Growing up is hard. The teen years are filled with angst—you break out, break up, and sometimes break down. When you want to be understood, you turn to the things you identify with most. For those of us who grew up in the ’80s, that often meant movies. Here are just a few unforgettable ’80s films that totally understood our fears, our dreams, and our teen angst.
This 1987 dark comedy not only had some of the greatest one-liners (“Did you have a brain tumor for breakfast?”), but it also adeptly portrayed what an unimaginably cruel place high school could be. The movie brought to light the topic that most perplexed us during our teen years: popularity. We watched what life was like for the popular kids and discovered that it wasn’t as easy or as fun as we imagined it to be. Heathers revealed the ugly side of the “in” crowd and made us realize that being on the outside of it wasn’t so bad.
The Breakfast Club
John Hughes’s classic tale of high school stereotypes brought together a group of kids who otherwise would have never sat within 5 feet of one another. We watched as they fought, opened up, shut down, and eventually came to form a bond that went above and beyond high school hierarchy. We, along with several members of the Brat Pack, realized we were all so much more than the sum of our parts, the labels we’d been given. We finally understood what it was like to be all the people we weren’t—the athlete, the brain, the princess, the criminal, and the basket case, and this made it easier for us to be the people we were.
This movie paired two dissimilar and oddly matched people—slacker Lloyd Dobler and overachiever Diane Court. The two had just graduated, and while we loved the romance, what we really identified with was the uncertainty of life that follows high school graduation. Lloyd’s response to Diane’s father’s question regarding plans for the future was exactly what we all wanted to say—but didn’t have the guts to—when our own parents asked what we wanted to do with our life. We didn’t want to sell anything, buy anything, or process anything as a career. We didn’t want to sell anything bought or processed, or buy anything sold or processed, or process anything sold, bought, or processed, or repair anything sold, bought, or processed. Enough said.
Pretty in Pink
This tale of a girl from the wrong side of the tracks meets rich golden boy was undeniably heartbreaking. When Andie asked, “What about prom?” we understood how tragic teen love could be. After all, many of us were living it. Andie taught us that no one could break us—not people’s misguided perceptions or expectations and certainly not a rich boy who wouldn’t commit to prom. We, too, could turn that prom dress into whatever we wanted it to be—a proud symbol of who we were and who we would continue to be. With or without the boy of our dreams, we were pretty in pink.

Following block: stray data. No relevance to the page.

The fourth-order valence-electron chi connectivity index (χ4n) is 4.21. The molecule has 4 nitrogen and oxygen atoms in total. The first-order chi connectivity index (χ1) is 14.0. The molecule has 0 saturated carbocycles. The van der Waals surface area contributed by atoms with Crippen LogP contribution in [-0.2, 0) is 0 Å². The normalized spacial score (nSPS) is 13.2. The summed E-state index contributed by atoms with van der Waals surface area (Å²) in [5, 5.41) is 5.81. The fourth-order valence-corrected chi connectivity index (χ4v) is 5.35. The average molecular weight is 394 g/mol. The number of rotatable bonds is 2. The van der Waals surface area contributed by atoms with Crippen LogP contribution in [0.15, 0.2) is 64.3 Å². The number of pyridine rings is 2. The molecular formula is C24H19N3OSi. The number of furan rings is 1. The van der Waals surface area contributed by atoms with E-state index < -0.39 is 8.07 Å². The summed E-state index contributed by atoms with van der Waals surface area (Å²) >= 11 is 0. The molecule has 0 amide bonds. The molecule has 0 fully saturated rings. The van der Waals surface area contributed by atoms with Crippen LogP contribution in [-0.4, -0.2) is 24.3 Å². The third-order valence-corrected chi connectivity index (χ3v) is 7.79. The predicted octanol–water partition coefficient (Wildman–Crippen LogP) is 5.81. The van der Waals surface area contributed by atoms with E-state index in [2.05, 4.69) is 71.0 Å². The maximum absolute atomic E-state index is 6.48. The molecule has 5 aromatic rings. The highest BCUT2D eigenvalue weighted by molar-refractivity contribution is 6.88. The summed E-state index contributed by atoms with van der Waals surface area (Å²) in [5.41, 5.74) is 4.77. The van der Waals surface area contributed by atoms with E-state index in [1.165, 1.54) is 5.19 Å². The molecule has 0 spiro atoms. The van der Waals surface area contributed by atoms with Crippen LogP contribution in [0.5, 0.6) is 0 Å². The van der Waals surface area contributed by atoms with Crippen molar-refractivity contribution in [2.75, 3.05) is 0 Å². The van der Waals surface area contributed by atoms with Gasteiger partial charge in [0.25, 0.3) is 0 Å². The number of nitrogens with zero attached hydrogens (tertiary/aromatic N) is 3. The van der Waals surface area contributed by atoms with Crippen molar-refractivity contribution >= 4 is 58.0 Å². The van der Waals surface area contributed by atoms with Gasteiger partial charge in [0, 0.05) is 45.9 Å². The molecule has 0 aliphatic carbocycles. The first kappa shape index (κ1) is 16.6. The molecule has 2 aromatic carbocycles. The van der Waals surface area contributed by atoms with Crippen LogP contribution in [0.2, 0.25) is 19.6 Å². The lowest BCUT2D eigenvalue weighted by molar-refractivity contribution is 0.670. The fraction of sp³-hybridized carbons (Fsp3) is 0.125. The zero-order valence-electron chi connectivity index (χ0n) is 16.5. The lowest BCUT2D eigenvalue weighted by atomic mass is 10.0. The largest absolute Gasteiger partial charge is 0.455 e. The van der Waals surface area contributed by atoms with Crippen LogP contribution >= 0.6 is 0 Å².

This movie represented that rare weekend when the stars aligned and your parents trusted you enough to leave you home alone—we’ve all been there and thrown the occasional wild party or been friends with a kid who did. We remember the rite of passage as we pulled away from parents, made our own decisions, and bailed ourselves out of situations we’d created. The angst of waiting to find out if we would get into our dream school, the pressure from school and parents to meet expectations—it was heavy and palpable and all-consuming. When Joel cut loose in his underwear, dancing to Seger in the middle of his living room, we could relate, because we wanted nothing more than to cut loose too.
For many of us, being a teenager was unbearably awkward. With parents who were out of touch and wrapped up in their own lives, siblings who drove us crazy, well-intentioned grandparents who interfered, and a crush we adored who didn’t seem to notice we were alive, we all felt like Samantha Baker at one time or another during our teen years. Whether it was a forgotten birthday or a room we had to turn over when relatives came to visit, we often felt invisible. Of course, sometimes things worked out our way. Sometimes we got the boy or bonded with the parents, and sometimes we felt grateful just to reclaim our bedroom after extended family finally went home.